Fleet News

Motorway filtering crash caught on camera

A new video from vehicle camera firm Smart Witness shows dangerous motorway filtering as a car collides with an HGV on a busy motorway.

The footage shows the moment the Ford Focus hits the side of the lorry after running out of filtering space as it tries to join the M6.

The Focus driver should have braked and waited for a space behind the lorry, but  kept going and there was unavoidable collision - with the lorry shunting the car along the hard shoulder.

Thousands of incidents such as this happen on Britain's roads each year - with both drivers blaming each other for the collision.

The difference in this case was that the lorry was fitted with a SmartWitness vehicle journey recorder.
It quickly became apparent that the car driver was completely to blame. Insurers for the car driver settled the claim as soon as the CCTV was produced. 

The accident happened last month and the claim has already been settled.

SmartWitness recently won the Best New Product award at the Fleet News Awards in London.

The SmartWitness footage was provided by hauliers, the Malcolm Group, who have fitted SmartWitness in-vehicle CCTV to its 500 strong fleet.

Allan Campbell, Malcolm Group Technical Engineer, said the cameras had significantly improved road safety.

He said: "It is one of a number of measures we have introduced to improve safety - and it has been money well spent.

"In this instance, the claim was settled very quickly at no cost to Malcolm Group. Before we installed the cameras, we could often end in messy situations where neither side was accepting blame. In these instances, the courts could often side against the haulier even when their driver was completely blameless due the lack of incontrovertible evidence.

"That is no longer the case now we have SmartWitness journey recorders. The key question - who's to blame? - can be established very quickly, and insurance claims are settled within days instead of months - without any of the added costs. Crucially for Malcolm Group, we are aware when our drivers are at fault and can embark on additional training where necessary.

"The fact that drivers are aware that their driving is being monitored makes them extra vigilant - also ensuring improved road safety."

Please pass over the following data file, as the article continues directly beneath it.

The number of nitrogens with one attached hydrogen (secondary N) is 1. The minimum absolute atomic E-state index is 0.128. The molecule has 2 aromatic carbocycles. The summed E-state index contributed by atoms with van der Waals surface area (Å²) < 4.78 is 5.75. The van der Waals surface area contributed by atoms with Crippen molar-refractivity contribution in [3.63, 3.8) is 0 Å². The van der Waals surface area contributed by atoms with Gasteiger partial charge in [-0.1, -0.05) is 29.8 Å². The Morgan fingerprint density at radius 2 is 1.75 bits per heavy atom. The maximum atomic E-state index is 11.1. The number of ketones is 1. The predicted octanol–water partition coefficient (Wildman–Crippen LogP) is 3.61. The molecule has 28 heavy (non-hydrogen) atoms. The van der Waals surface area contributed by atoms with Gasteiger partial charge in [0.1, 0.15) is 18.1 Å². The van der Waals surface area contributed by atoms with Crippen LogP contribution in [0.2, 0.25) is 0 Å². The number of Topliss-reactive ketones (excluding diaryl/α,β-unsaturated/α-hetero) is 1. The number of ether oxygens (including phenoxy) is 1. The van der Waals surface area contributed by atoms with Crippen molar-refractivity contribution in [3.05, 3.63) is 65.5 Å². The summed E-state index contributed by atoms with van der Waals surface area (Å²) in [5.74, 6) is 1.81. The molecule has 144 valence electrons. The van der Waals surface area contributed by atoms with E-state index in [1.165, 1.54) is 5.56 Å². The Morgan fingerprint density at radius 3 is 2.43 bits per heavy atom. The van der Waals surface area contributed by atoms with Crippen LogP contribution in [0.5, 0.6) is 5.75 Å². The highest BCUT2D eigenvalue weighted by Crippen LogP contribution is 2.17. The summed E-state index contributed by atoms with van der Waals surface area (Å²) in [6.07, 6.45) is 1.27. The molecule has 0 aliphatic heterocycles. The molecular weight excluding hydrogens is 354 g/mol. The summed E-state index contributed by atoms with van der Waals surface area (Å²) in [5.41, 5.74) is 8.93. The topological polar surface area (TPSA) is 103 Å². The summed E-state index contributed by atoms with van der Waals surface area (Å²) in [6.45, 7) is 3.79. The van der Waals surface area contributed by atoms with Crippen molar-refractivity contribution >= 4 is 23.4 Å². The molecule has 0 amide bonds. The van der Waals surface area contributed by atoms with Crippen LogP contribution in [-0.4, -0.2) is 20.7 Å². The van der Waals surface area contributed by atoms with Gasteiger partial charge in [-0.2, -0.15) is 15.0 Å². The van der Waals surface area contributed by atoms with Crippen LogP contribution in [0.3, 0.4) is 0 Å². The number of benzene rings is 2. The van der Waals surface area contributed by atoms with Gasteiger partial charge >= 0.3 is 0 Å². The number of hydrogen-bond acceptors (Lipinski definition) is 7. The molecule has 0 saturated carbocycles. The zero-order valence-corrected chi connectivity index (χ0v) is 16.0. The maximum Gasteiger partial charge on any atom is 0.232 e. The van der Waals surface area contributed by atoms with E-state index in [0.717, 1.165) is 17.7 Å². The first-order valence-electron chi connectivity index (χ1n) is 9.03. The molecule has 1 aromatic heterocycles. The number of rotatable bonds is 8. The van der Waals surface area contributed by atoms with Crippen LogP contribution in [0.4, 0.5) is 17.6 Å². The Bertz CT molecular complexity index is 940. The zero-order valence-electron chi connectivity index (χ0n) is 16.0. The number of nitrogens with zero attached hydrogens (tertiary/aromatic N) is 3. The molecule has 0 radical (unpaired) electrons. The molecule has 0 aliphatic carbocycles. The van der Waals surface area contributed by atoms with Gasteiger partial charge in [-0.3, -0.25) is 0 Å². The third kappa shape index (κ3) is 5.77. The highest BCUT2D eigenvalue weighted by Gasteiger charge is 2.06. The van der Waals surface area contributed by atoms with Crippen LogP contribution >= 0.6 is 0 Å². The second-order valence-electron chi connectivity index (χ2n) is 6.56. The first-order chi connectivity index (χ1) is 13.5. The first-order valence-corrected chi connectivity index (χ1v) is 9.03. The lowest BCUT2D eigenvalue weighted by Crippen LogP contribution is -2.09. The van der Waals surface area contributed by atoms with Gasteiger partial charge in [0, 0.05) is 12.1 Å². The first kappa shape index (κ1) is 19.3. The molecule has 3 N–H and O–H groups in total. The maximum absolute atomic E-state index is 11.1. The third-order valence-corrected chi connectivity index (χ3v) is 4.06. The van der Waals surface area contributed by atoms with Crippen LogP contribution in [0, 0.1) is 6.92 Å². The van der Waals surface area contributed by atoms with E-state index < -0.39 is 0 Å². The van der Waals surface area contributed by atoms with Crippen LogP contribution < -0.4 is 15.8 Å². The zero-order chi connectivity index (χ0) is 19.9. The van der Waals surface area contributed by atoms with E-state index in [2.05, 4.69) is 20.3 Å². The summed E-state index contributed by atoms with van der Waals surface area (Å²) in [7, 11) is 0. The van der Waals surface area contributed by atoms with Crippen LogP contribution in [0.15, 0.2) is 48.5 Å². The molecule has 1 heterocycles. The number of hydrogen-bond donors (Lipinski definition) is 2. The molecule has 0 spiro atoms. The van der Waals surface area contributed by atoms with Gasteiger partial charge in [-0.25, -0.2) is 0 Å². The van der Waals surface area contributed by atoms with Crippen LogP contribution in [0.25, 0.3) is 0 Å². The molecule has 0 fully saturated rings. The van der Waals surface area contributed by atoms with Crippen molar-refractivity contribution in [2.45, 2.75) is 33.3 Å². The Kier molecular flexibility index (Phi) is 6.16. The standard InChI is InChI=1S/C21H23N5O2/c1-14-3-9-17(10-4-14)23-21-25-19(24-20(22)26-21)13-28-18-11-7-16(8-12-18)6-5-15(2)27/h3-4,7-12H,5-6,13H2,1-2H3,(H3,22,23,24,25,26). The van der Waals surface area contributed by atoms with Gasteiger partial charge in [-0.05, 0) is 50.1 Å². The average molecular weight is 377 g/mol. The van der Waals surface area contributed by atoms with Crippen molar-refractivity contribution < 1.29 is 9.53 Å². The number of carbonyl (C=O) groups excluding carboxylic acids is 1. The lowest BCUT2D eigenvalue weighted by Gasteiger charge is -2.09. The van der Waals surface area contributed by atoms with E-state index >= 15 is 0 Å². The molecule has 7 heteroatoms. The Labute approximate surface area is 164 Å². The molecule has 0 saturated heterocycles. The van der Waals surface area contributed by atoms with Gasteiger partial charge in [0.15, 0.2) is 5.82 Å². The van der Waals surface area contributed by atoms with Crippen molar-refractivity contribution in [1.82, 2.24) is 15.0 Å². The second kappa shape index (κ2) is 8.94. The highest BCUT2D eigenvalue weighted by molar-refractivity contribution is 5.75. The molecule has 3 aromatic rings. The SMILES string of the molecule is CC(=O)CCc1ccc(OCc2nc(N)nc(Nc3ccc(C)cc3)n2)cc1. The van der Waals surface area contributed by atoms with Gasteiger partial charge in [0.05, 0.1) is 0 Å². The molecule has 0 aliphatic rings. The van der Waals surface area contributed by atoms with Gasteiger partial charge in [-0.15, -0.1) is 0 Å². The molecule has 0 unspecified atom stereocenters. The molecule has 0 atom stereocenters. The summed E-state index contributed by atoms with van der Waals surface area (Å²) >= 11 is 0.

Insurers have found that just 2% of incidents recorded on SmartWitness cameras result in disputed claims - against an industry norm of 40% of motor claims.

The Road Haulage Association recently found that the fitting of in-cab cameras was becoming the norm rather the exception. An RHA survey found that 54% of its members have now fitted cameras.

Smart Witness managing director Simon Marsh said: "The RHA survey is very interesting and we are very proud to be the only RHA GOLD vehicle CCTV supplier."

He added: "Once a company fits vehicle CCTV they never go back to having their drivers operating without cameras.

"Most MDs I speak to tell me they wish they had fitted them sooner. This video perfectly illustrates their worth. It might seem like a relatively minor collision, but these incidents in the days before cameras would result in a big drain on time and expense as both sides argued it out with insurers.

"Not any more - the SmartWitness footage goes off and it is settled almost instantly."


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  • mark walker - 29/05/2014 11:29

    notice the distance of the truck to the car in front?, also notice that the truck driver doesn't allow the driver to filter in ? - surely there is a case for undue care and attention

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  • Dave S - 29/05/2014 23:56

    Truck accelerates slightly - inc to 32mph from 31mph and actually closes the gap to the car in front putting doubt on the mind of the driver joining. Lack of confidence from driver joining the motorway but bullying from the truck that you see way too often for what are supposed to be professional drivers. Truck could easily have avoided the accident by slowing slightly rather than closing the gap. If I were the fleet manager of the truck in the incident I would be having very serious words with the driver about his awareness and attitude in this case. Police should also be interested in the case for dangerous driving in my opinion.

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    • James - 30/05/2014 15:03

      @Dave S -

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    • James - 30/05/2014 15:06

      @Dave S - Couldnt agree more. Lorry driver caused that, the Focus is a car length in front and the truck closes the gap.

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  • Guffy - 06/09/2014 16:35

    I think you'll find its the responsability of the vehicle joining the carriageway (the car) to join safely and that at the end of the slip road is a give way line. It is far safer for a car to alter its speed and find a safe gap than for an hgv to slow down and possibly cause a crash behind it trying to build up speed again, you'll also find when your on the slip road your supposed to alter your speed by speeding up or more importantly SLOWING DOWN rather than bullying your way in and causing a crash. No point coming on talking guff read the highway code first!

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